+	 * stop busywaiting, see busywait_stop().
+	 */
+	*cpu = get_cpu();
+	t = local_clock() >> 10;
+	put_cpu();
+
+	return t;
+}
+
+static bool busywait_stop(unsigned long timeout, unsigned cpu)
+{
+	unsigned this_cpu;
+
+	if (time_after(local_clock_us(&this_cpu), timeout))
+		return true;
+
+	return this_cpu != cpu;
+}
+
 static int __i915_spin_request(struct drm_i915_gem_request *req, int state)
 {
 	unsigned long timeout;
+	unsigned cpu;
+
+	/* When waiting for high frequency requests, e.g. during synchronous
+	 * rendering split between the CPU and GPU, the finite amount of time
+	 * required to set up the irq and wait upon it limits the response
+	 * rate. By busywaiting on the request completion for a short while we
+	 * can service the high frequency waits as quick as possible. However,
+	 * if it is a slow request, we want to sleep as quickly as possible.
+	 * The tradeoff between waiting and sleeping is roughly the time it
+	 * takes to sleep on a request, on the order of a microsecond.
+	 */
 
 	if (i915_gem_request_get_ring(req)->irq_refcount)
 		return -EBUSY;
 
-	timeout = jiffies + 1;
+	timeout = local_clock_us(&cpu) + 10;
 	while (!need_resched()) {
 		if (i915_gem_request_completed(req, true))
 			return 0;
@@ -1161,7 +1204,7 @@  static int __i915_spin_request(struct drm_i915_gem_request *req, int state)
 		if (signal_pending_state(state, current))
 			break;
 
-		if (time_after_eq(jiffies, timeout))
+		if (busywait_stop(timeout, cpu))
 			break;
 
 		cpu_relax_lowlatency();

Comments

On 27/11/15 14:26, Chris Wilson wrote:
> When waiting for high frequency requests, the finite amount of time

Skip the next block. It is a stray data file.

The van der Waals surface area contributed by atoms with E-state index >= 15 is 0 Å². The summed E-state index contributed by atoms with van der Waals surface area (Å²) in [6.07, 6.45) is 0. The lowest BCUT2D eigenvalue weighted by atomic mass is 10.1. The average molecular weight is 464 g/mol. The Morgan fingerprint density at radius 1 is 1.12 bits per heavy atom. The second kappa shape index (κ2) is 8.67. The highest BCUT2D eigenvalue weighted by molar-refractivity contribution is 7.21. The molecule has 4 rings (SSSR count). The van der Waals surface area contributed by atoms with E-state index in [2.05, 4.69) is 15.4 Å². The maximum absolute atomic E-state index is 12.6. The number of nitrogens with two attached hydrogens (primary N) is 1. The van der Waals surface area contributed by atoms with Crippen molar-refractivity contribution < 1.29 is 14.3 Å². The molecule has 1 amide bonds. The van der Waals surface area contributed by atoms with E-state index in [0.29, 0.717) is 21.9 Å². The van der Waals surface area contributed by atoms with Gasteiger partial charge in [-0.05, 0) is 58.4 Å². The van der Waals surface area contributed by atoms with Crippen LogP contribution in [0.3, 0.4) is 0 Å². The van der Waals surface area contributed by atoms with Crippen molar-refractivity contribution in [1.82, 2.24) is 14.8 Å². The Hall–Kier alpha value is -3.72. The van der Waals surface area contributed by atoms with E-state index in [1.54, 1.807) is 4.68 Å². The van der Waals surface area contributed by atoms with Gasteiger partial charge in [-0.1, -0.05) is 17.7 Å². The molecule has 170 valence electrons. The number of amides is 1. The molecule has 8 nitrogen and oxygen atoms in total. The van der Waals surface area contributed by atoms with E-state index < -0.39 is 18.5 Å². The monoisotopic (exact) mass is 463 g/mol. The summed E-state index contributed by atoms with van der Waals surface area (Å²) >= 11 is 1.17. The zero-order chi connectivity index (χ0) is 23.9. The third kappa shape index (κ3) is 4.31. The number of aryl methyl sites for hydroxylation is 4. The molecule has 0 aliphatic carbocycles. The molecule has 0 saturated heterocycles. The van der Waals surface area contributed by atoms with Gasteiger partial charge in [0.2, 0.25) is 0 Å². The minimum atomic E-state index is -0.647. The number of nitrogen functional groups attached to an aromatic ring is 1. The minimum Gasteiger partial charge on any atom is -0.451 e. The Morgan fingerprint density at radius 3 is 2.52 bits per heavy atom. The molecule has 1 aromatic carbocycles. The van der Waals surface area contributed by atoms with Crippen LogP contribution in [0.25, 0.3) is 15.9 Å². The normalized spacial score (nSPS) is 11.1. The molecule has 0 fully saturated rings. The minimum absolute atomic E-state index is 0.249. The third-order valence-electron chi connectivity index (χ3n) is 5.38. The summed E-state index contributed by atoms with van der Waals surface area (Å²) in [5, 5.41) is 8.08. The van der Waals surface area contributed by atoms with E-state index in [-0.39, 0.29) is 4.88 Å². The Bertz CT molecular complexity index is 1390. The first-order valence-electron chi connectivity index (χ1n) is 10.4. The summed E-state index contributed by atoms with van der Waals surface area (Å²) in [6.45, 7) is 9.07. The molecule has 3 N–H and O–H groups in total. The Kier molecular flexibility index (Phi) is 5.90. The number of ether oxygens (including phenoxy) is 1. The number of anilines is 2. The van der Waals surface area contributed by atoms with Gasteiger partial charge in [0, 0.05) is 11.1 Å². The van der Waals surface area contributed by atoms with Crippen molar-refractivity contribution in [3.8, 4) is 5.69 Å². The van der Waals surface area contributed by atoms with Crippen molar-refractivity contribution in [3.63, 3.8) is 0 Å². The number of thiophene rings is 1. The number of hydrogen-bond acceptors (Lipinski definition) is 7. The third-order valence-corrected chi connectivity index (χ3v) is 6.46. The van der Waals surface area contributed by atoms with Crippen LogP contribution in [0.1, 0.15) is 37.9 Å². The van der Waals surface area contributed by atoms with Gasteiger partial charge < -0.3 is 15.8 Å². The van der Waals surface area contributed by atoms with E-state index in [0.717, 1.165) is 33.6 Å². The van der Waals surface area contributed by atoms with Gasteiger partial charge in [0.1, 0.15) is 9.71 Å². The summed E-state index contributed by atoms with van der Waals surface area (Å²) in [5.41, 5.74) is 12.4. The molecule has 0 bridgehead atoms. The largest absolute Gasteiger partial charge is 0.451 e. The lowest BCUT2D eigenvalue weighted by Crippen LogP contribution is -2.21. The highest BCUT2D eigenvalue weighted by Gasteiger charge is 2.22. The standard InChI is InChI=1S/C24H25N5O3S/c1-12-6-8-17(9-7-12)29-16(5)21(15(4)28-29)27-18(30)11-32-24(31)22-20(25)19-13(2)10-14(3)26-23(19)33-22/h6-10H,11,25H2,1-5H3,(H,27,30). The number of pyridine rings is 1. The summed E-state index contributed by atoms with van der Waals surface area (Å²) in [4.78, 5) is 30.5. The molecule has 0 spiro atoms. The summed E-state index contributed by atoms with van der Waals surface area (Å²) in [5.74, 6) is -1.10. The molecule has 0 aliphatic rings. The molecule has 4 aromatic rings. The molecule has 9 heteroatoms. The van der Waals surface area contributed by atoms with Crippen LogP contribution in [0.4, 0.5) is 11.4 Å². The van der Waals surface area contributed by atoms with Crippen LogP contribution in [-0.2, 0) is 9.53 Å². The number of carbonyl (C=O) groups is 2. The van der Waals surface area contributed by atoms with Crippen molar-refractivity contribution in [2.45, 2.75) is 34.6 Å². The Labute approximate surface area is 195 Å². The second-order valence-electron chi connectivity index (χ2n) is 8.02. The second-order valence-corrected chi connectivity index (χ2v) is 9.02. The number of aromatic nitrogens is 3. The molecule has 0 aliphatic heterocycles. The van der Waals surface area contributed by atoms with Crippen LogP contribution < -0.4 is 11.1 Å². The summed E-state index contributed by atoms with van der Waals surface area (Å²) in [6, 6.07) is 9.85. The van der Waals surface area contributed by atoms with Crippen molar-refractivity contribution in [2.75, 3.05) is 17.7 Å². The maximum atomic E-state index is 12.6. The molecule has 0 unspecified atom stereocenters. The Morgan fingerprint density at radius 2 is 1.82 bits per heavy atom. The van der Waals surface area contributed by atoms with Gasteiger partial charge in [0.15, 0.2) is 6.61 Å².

> required to set up the irq and wait upon it limits the response rate. By
> busywaiting on the request completion for a short while we can service
> the high frequency waits as quick as possible. However, if it is a slow
> request, we want to sleep as quickly as possible. The tradeoff between
> waiting and sleeping is roughly the time it takes to sleep on a request,
> on the order of a microsecond. Based on measurements of synchronous
> workloads from across big core and little atom, I have set the limit for
> busywaiting as 10 microseconds. In most of the synchronous cases, we can
> reduce the limit down to as little as 2 miscroseconds, but that leaves
> quite a few test cases regressing by factors of 3 and more.
>
> The code currently uses the jiffie clock, but that is far too coarse (on
> the order of 10 milliseconds) and results in poor interactivity as the
> CPU ends up being hogged by slow requests. To get microsecond resolution
> we need to use a high resolution timer. The cheapest of which is polling
> local_clock(), but that is only valid on the same CPU. If we switch CPUs
> because the task was preempted, we can also use that as an indicator that
>   the system is too busy to waste cycles on spinning and we should sleep
> instead.
>
> __i915_spin_request was introduced in
> commit 2def4ad99befa25775dd2f714fdd4d92faec6e34 [v4.2]
> Author: Chris Wilson <chris@chris-wilson.co.uk>
> Date:   Tue Apr 7 16:20:41 2015 +0100
>
>       drm/i915: Optimistically spin for the request completion
>
> v2: Drop full u64 for unsigned long - the timer is 32bit wraparound safe,
> so we can use native register sizes on smaller architectures. Mention
> the approximate microseconds units for elapsed time and add some extra
> comments describing the reason for busywaiting.
>
> v3: Raise the limit to 10us

Reviewed-by: Tvrtko Ursulin <tvrtko.ursulin@intel.com>

Regards,

Tvrtko